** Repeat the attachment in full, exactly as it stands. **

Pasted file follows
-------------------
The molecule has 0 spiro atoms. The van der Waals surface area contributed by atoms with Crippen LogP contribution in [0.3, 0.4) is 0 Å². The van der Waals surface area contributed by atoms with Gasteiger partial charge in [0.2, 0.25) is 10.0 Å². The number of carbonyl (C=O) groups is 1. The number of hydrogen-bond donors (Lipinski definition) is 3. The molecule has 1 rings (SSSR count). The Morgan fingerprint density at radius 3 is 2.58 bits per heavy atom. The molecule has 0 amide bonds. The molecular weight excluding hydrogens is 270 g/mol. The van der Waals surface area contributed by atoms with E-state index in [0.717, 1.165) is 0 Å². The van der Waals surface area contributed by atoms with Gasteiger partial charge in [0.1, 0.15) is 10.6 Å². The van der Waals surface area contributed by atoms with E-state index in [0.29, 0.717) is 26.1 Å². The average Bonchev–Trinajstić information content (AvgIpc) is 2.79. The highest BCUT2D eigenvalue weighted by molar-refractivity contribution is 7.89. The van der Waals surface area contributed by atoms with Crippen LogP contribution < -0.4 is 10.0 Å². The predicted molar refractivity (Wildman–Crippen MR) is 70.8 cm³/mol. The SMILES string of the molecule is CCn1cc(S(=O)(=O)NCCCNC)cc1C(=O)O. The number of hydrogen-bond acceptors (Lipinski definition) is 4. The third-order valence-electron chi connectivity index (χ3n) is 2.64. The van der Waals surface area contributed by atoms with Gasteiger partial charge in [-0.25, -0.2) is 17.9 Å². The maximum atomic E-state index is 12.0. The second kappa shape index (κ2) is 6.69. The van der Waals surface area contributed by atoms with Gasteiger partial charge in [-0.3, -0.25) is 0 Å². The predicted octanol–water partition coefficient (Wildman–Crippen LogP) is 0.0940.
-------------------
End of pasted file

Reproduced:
The molecule has 0 spiro atoms. The van der Waals surface area contributed by atoms with Crippen LogP contribution in [0.3, 0.4) is 0 Å². The van der Waals surface area contributed by atoms with Gasteiger partial charge in [0.2, 0.25) is 10.0 Å². The number of carbonyl (C=O) groups is 1. The number of hydrogen-bond donors (Lipinski definition) is 3. The molecule has 1 rings (SSSR count). The Morgan fingerprint density at radius 3 is 2.58 bits per heavy atom. The molecule has 0 amide bonds. The molecular weight excluding hydrogens is 270 g/mol. The van der Waals surface area contributed by atoms with E-state index in [0.717, 1.165) is 0 Å². The van der Waals surface area contributed by atoms with Gasteiger partial charge in [0.1, 0.15) is 10.6 Å². The van der Waals surface area contributed by atoms with E-state index in [0.29, 0.717) is 26.1 Å². The average Bonchev–Trinajstić information content (AvgIpc) is 2.79. The highest BCUT2D eigenvalue weighted by molar-refractivity contribution is 7.89. The van der Waals surface area contributed by atoms with Crippen LogP contribution < -0.4 is 10.0 Å². The predicted molar refractivity (Wildman–Crippen MR) is 70.8 cm³/mol. The SMILES string of the molecule is CCn1cc(S(=O)(=O)NCCCNC)cc1C(=O)O. The number of hydrogen-bond acceptors (Lipinski definition) is 4. The third-order valence-electron chi connectivity index (χ3n) is 2.64. The van der Waals surface area contributed by atoms with Gasteiger partial charge in [-0.25, -0.2) is 17.9 Å². The maximum atomic E-state index is 12.0. The second kappa shape index (κ2) is 6.69. The van der Waals surface area contributed by atoms with Gasteiger partial charge in [-0.3, -0.25) is 0 Å². The predicted octanol–water partition coefficient (Wildman–Crippen LogP) is 0.0940.